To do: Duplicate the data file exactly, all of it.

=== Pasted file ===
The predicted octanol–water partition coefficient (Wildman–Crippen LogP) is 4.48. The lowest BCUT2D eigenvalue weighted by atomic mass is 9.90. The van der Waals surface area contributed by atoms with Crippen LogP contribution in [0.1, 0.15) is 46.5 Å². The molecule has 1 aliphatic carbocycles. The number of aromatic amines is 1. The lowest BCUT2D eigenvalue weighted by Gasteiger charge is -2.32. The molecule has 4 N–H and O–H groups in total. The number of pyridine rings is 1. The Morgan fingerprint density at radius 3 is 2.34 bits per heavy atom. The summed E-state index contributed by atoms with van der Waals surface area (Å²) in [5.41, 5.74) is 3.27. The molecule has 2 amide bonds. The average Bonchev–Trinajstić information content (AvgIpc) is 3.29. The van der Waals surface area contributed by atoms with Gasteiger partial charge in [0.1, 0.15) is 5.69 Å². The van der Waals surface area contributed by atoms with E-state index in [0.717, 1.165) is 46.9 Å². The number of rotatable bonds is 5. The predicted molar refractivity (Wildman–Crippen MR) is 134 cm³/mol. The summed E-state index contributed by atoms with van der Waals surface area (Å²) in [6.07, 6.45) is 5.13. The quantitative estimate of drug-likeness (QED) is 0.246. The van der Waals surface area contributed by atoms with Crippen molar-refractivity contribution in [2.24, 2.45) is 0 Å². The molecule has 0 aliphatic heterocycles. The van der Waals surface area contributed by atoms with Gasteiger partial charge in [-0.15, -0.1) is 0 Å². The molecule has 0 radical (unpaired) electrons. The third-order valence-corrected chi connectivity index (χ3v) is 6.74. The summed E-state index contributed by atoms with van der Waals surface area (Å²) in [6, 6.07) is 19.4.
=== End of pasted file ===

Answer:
The predicted octanol–water partition coefficient (Wildman–Crippen LogP) is 4.48. The lowest BCUT2D eigenvalue weighted by atomic mass is 9.90. The van der Waals surface area contributed by atoms with Crippen LogP contribution in [0.1, 0.15) is 46.5 Å². The molecule has 1 aliphatic carbocycles. The number of aromatic amines is 1. The lowest BCUT2D eigenvalue weighted by Gasteiger charge is -2.32. The molecule has 4 N–H and O–H groups in total. The number of pyridine rings is 1. The Morgan fingerprint density at radius 3 is 2.34 bits per heavy atom. The summed E-state index contributed by atoms with van der Waals surface area (Å²) in [5.41, 5.74) is 3.27. The molecule has 2 amide bonds. The average Bonchev–Trinajstić information content (AvgIpc) is 3.29. The van der Waals surface area contributed by atoms with Gasteiger partial charge in [0.1, 0.15) is 5.69 Å². The van der Waals surface area contributed by atoms with E-state index in [0.717, 1.165) is 46.9 Å². The number of rotatable bonds is 5. The predicted molar refractivity (Wildman–Crippen MR) is 134 cm³/mol. The summed E-state index contributed by atoms with van der Waals surface area (Å²) in [6.07, 6.45) is 5.13. The quantitative estimate of drug-likeness (QED) is 0.246. The van der Waals surface area contributed by atoms with Crippen molar-refractivity contribution in [2.24, 2.45) is 0 Å². The molecule has 0 aliphatic heterocycles. The van der Waals surface area contributed by atoms with Gasteiger partial charge in [-0.15, -0.1) is 0 Å². The molecule has 0 radical (unpaired) electrons. The third-order valence-corrected chi connectivity index (χ3v) is 6.74. The summed E-state index contributed by atoms with van der Waals surface area (Å²) in [6, 6.07) is 19.4.